How will austerity-averse Europe affect Asia?
- 7 May 2012
- From the section Business
In elections in France and Greece, Europeans have voted against biting austerity measures.
French voters elected a Socialist president in Francois Hollande, and in Greek parliamentary elections, the two main parties, New Democracy and Pasok, won less than a third of the vote.
Asian markets are reacting to fears that promised cuts in government spending will now be back up for debate.
How will this affect the economic picture in Asia and the willingness of countries in this growing region to help bail out Europe?
Many Asian countries count Europeans among their major customers, but as much of Europe sees low or negative growth, one of the knock-on effects is that Europeans spend less.
However, Kelvin Tay from UBS wealth management says this is less of a concern as Asian economies have become less dependent on Europe.
"Asian exports as a percentage of gross domestic product (GDP) to the eurozone is no longer as significant as it was before," says Kelvin Tay, chief investment officer for South Asia Pacific at UBS Wealth Management.
"The most exposed markets are Hong Kong (14%) and Singapore (12%).
However, Mr Tay says the region is still exposed to turbulence in Europe because of the interconnectedness of the global economy.
"We need to distinguish between a structural and a liquidity crisis. Structural issues are usually specific to a particular region. The ongoing eurozone debt crisis is a great example."
"Liquidity issues are not region-specific and due to the globalised nature of capital flows, a structural crisis can in turn trigger a liquidity crisis in another part of the world," Mr Tay says.
Jason Hughes from IG Markets sees a positive upside to the change in leadership in France and Greece, with voters choosing candidates who think their countries should be focusing more on spurring growth and less on cutting government spending.
"From an Asian perspective, the eurozone is a key trading partner and the resurfacing potentially of key issues such as the Greek bailout is not an encouraging sign," says Jason Hughes from IG Markets.
"However, the suggestion that the new regime in France and the potential yet-to-be-formed coalition in Greece will have a more pro-growth stance could be encouraging for Asian exporting countries."
"The focus up until now was for austerity and cuts. This shift could bode well for Asia's large exporting nations, such as China. Whether it is an achievable shift is still yet to be determined," he adds.
The negative reaction in Asian markets on Monday was due to a few different factors, but underpinning the drop were renewed worries about the global economy.
"At the end of last week, weak economic data out of America suggested the economic recovery in the world's largest economy is still on shaky ground and led to financial markets ending the week on a soft note," says Mr Hughes.
"The latest developments and changes in the European political landscape over the weekend were always going to result in further weakening across many asset classes as uncertainty returned with a vengeance."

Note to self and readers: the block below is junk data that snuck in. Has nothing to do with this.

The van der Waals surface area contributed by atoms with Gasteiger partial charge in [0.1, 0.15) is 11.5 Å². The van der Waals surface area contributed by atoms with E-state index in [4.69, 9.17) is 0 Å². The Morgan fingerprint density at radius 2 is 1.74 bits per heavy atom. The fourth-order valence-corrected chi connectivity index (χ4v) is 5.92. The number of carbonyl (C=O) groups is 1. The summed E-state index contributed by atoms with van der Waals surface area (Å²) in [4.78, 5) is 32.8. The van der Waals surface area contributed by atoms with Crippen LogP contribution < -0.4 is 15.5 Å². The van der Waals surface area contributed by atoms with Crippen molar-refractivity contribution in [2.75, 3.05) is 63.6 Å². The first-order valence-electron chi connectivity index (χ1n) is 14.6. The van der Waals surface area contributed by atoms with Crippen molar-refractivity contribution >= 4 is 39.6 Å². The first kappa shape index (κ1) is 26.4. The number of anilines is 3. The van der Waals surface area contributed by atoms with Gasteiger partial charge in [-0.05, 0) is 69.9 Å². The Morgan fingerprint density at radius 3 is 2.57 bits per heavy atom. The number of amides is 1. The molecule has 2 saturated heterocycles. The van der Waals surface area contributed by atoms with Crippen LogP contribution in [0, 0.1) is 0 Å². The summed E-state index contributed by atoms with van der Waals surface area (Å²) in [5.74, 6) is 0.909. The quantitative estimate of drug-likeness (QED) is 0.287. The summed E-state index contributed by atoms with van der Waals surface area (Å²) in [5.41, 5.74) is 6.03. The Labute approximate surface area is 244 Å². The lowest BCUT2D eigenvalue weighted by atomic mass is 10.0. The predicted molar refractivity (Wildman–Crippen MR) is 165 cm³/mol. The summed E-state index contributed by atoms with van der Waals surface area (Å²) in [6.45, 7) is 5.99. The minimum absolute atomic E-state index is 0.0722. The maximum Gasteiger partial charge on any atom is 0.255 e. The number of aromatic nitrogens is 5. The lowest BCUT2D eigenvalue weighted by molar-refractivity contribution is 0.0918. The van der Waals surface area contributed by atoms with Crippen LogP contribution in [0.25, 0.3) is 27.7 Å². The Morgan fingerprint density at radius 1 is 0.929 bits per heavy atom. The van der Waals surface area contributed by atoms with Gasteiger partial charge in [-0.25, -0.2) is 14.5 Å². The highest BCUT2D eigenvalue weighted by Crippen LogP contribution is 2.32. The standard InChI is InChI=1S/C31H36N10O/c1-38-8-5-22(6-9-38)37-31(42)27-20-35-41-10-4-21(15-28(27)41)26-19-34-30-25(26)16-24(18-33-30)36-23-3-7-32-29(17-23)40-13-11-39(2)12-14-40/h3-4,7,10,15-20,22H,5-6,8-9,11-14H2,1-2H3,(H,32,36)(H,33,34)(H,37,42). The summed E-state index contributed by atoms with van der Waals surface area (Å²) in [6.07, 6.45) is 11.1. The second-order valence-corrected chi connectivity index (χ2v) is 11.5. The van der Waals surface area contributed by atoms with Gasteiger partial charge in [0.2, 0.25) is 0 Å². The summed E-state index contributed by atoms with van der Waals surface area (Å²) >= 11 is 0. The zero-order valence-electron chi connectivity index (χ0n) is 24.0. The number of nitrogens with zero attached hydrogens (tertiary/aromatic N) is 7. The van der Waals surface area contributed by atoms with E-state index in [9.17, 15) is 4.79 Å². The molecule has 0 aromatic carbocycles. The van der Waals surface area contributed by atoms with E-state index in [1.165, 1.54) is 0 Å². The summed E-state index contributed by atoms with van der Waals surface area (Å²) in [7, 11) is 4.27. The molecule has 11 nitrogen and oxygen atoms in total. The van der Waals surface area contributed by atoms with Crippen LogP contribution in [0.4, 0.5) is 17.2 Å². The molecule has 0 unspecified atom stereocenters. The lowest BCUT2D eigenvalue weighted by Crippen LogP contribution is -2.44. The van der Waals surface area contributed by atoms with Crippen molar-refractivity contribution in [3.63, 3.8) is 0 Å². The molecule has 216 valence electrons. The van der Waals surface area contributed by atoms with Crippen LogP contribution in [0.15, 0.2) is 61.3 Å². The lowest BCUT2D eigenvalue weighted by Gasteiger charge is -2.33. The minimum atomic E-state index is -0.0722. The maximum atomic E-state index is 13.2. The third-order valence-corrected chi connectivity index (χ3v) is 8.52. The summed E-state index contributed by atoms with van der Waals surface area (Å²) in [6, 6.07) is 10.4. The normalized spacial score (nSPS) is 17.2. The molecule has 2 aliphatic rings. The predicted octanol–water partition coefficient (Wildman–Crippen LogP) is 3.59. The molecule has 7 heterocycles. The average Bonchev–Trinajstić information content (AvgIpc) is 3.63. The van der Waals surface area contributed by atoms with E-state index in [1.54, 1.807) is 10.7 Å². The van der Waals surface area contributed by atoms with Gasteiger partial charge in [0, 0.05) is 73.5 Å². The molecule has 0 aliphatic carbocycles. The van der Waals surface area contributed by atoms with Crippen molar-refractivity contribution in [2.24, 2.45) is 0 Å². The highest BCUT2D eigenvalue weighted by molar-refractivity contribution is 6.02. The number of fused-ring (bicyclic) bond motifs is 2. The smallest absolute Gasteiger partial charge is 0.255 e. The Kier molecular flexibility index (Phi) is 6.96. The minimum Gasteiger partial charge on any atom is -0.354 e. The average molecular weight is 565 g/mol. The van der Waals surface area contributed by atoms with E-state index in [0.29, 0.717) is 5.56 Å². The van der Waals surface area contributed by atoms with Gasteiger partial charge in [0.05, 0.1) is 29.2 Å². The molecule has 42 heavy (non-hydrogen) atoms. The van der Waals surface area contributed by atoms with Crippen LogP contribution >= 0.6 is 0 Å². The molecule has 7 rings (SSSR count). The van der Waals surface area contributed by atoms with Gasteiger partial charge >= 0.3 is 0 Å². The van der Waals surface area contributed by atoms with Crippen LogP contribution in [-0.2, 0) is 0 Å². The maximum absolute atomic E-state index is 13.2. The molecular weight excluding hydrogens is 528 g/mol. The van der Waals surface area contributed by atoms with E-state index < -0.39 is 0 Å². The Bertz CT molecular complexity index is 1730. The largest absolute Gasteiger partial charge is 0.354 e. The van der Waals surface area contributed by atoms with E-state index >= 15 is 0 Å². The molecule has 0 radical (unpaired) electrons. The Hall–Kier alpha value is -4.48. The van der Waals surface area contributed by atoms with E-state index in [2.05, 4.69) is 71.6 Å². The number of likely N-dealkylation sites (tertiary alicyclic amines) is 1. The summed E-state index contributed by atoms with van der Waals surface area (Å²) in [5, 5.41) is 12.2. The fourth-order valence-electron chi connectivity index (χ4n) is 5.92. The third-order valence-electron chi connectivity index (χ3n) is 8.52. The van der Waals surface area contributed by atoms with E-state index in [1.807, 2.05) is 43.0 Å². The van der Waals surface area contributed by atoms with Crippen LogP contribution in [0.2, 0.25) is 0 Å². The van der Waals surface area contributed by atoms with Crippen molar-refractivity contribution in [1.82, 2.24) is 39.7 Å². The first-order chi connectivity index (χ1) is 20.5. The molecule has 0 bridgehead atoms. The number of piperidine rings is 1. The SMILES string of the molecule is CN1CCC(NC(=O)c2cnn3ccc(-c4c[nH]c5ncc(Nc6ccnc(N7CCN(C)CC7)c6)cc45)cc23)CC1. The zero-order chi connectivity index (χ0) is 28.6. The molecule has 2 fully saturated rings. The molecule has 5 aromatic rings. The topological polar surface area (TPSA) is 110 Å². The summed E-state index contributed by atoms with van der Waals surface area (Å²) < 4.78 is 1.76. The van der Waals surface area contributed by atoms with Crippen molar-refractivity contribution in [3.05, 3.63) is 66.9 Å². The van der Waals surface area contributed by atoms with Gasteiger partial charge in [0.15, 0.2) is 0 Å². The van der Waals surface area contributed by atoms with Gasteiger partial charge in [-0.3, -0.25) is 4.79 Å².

Mr Hughes says how long this uncertainty is going to last is not clear.
"If the Greek government can be formed in the next week or so then this could settle down relatively quickly, however, if there are many failed attempts to form a coalition then the markets could well take a very negative view to this."
David Carbon from DBS says either way, money will be flowing out of Asia in the short term.
"Whether or not austerity is the right path to take from an economic perspective, markets will take the uncertainty poorly," he says.
"Investors will take risk off the table. For Asia this means capital will flow out of the region, at least for the time being.
Mr Carbon points to figures from last year that support this theory.
Foreign reserves fell by nearly $200bn (£123.7bn) between August and December of last year, when the European union crisis was reaching its then-peak, he says.
"About half that was recouped in the first three months of 2012 but we will surely see outflow over the next month or two depending on how things are or are not resolved going forward."
Mr Tay says investors are avoiding risk at the moment and putting their money into traditional safe haven investments such as US government bonds and gold.
"It goes without saying that all risk assets such as Asian equities, bonds and currencies are likely to be negatively impacted," he says.
"However, unless the eurozone situation really gets out of hand and liquidity tightens significantly, Asian capital markets are likely to be resilient."
The big question causing anxiety amongst Asian investors is whether Europe will do a U-turn on austerity, according to Mr Carbon.
He says it creates uncertainty about how willing countries will be to contribute to the International Monetary Fund to help contain the eurozone debt crisis.
Mr Tay says in this regard, the situation in Greece is the biggest cause for concern.
"The key to continued funding from the International Monetary Fund/European Union is the reduction of Greece's public deficit from 9.3% of GDP to 1.6% by 2015."
"If you have no government in place or a new government completely opposed to austerity, then the imposed deficit targets are not going to be met.
"There is therefore a very high risk of the IMF suspending the next payment, with the EU following suit."
Finally, Europe's ability to sort out its internal politics will determine how Asia reacts to the situation, according to Mr Hughes.
"The move to the left seen from the French elections and the move towards extremist parties in Greece will be perceived as worrying by investors in Asia," says Mr Hughes.
"The key is how these new governments work together within the EU and the eurozone to continue to progress the region out of the debt crisis it has now been submerged in for many years."